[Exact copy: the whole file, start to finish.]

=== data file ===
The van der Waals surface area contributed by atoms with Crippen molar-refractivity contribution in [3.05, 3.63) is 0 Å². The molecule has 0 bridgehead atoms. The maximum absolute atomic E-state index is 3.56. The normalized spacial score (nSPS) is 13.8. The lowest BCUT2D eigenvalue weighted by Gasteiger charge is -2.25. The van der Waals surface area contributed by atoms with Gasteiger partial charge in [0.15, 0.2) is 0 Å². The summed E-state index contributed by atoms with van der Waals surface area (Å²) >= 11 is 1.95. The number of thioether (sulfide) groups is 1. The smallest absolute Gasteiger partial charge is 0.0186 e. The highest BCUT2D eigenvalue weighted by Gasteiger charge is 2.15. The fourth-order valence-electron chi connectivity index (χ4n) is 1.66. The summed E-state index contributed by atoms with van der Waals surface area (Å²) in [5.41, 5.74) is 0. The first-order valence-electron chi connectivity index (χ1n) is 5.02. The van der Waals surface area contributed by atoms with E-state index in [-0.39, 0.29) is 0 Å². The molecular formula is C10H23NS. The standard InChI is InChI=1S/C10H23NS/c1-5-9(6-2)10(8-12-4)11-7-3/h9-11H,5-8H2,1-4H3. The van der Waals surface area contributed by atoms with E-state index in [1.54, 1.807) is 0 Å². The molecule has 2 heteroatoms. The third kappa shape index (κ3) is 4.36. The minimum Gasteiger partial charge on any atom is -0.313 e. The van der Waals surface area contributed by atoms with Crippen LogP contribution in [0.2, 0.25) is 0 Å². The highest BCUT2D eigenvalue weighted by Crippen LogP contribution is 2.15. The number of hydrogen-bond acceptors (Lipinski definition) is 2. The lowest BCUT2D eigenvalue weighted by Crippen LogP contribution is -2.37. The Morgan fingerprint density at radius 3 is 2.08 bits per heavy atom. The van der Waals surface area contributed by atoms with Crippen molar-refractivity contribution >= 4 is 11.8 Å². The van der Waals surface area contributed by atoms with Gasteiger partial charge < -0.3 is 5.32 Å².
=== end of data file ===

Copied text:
The van der Waals surface area contributed by atoms with Crippen molar-refractivity contribution in [3.05, 3.63) is 0 Å². The molecule has 0 bridgehead atoms. The maximum absolute atomic E-state index is 3.56. The normalized spacial score (nSPS) is 13.8. The lowest BCUT2D eigenvalue weighted by Gasteiger charge is -2.25. The van der Waals surface area contributed by atoms with Gasteiger partial charge in [0.15, 0.2) is 0 Å². The summed E-state index contributed by atoms with van der Waals surface area (Å²) >= 11 is 1.95. The number of thioether (sulfide) groups is 1. The smallest absolute Gasteiger partial charge is 0.0186 e. The highest BCUT2D eigenvalue weighted by Gasteiger charge is 2.15. The fourth-order valence-electron chi connectivity index (χ4n) is 1.66. The summed E-state index contributed by atoms with van der Waals surface area (Å²) in [5.41, 5.74) is 0. The first-order valence-electron chi connectivity index (χ1n) is 5.02. The van der Waals surface area contributed by atoms with E-state index in [-0.39, 0.29) is 0 Å². The molecular formula is C10H23NS. The standard InChI is InChI=1S/C10H23NS/c1-5-9(6-2)10(8-12-4)11-7-3/h9-11H,5-8H2,1-4H3. The van der Waals surface area contributed by atoms with E-state index in [1.54, 1.807) is 0 Å². The molecule has 2 heteroatoms. The third kappa shape index (κ3) is 4.36. The minimum Gasteiger partial charge on any atom is -0.313 e. The van der Waals surface area contributed by atoms with Crippen LogP contribution in [0.2, 0.25) is 0 Å². The highest BCUT2D eigenvalue weighted by Crippen LogP contribution is 2.15. The number of hydrogen-bond acceptors (Lipinski definition) is 2. The lowest BCUT2D eigenvalue weighted by Crippen LogP contribution is -2.37. The Morgan fingerprint density at radius 3 is 2.08 bits per heavy atom. The van der Waals surface area contributed by atoms with Crippen molar-refractivity contribution >= 4 is 11.8 Å². The van der Waals surface area contributed by atoms with Gasteiger partial charge < -0.3 is 5.32 Å².